Bella Robertson was especially happy to see the grand hotel re-animated and teaming with life from all parts of the community. That’s how she remembers it. She grew up in a city divided by segregation, but there was no such nonsense inside the walls of the Divine.
“Oh, it was beautiful,” she said.“We had everything – the playground, the school, everything like that. We came to the Divine to eat. Anyone could come, didn’t matter who, anybody off the streets. Any race, any religion. You were welcome as long as you cleaned and said your peace.”
She reflected upon the happiness of that time and laughed, recalling the burlesque club that stood where Jimmy G’s Steaks is now.
In 1948 the Lorraine Hotel became the Divine Lorraine, under it’s new owner, Father M.J. Divine. A lot of mystery surrounded him, but it is agreed that he cut a very powerful figure (he claimed to be a God) despite his height of 5’2.” His organization, the International Peace Mission Movement, promoted racial equality and economic independence for its followers. He also contributed to the Civil Rights movement, remaining an active speaker and spiritual leader until his death in 1965.
The walls of the lobby are crumbling now. The layers of paint tell stories of glamorous days past but are now flaking away into dust. The structure still stands, however, as does the spirit of a community coming together to celebrate the greater good. Perhaps there is something to be said for the immortality of Father Divine’s life mission. Not immortal in body but rather in spirit, his message comes to mind as the visitor’s eye took in the vibrant and splashy installation pieces by local artists like MECRO, Dessie Jackson, Dewey Saunders, Amber Lynn, Drew Leshko, Mike Whitson and GERM.
The MECRO piece stole the show, with fashionably dressed visitors posing for pictures in front that are definitely cover-photo worthy. There was a small, pink cloud of an archway graffiti painting that evokes the apse paintings of late Byzantine/ early Christian art. The “paper” cranes made of hand-blown glass are a subtle and welcome addition, produced by a feat of technical skill and a mind of peace. Collectively, the installations were a visual celebration of the building’s new life.
The capsule collection on display was the second release of a variety of streetwear for SS16. Thanks to Brooks Bell and his collaborators at DECADES, they are wildly popular and on trend. Bella Robertson picked up the pink classic cap with the Divine Lorraine logo.
Of course, no party would be complete without a soundtrack, and in this instance Jason Hunter (Locals Only) and Ed Cristoff (Danceteria) punctuated the soft hum of mingling crowds with their fluid beats.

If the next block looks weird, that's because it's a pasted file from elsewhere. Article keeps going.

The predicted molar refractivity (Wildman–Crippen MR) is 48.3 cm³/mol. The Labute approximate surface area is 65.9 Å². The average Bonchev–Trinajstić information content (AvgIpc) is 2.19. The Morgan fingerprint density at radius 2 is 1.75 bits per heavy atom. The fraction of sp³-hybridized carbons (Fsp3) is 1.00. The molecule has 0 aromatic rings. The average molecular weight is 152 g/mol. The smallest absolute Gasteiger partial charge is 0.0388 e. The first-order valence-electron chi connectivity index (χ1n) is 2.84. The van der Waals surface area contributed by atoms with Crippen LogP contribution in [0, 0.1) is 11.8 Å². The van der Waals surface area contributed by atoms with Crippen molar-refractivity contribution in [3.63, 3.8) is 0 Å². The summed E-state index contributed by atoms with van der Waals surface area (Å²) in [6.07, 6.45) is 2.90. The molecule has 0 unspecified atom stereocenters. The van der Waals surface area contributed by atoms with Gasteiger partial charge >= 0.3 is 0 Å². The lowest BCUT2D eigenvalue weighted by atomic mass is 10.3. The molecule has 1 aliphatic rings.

The daily, communal dinners have been replaced by art and music but the Divine is still a place of community and worship. The pop up shop was a resounding success and the future of the Divine Lorraine Hotel looks bright as it sits on the precipice of development into apartments.
The Obsessives’ approach to performing live is a good analogy for the years the duo has spent together as friends and musicians.
Guitarist and vocalist Nick Bairatchnyi uses a signal splitter to run his guitar through a guitar amplifier and bass amplifier to give his fingerpicked melodies more depth. Drummer Jackson Mansfield anchors the band’s sound, hitting his drums as hard as he can.The Obsessives’ approach to performing live is a good analogy for the years the duo has spent together as friends and musicians.
They don’t perform with anyone else because they don’t need to. They have each other and that is more than enough.
Virtually inseparable since meeting in 8th grade drama class, Bairatchnyi and Mansfield began making music together at the after-school music program, School of Rock, in Silver Spring, Maryland.
The two experimented in bands with other musicians in the program but always felt most comfortable writing, recording and performing with one another. It wasn’t until they saw “Under Great White Northern Lights,” the 2007 documentary centered on The White Stripes’ tour of Canada, that performing as a two-piece seemed feasible.
“I think you meet a couple people in your life who you’re on the same page with,” Bairatchnyi says.
After a short stint as a blues-rock band – not unlike the aforementioned The White Stripes – Bairatchnyi and Mansfield quickly discovered influences like Say Anything and The Sidekicks, which inspired them to play the emo-leaning punk found on their most recent recordings.
“We went to go see Say Anything and then we were like, ‘Maybe we should try open tunings,’” Bairatchnyi says.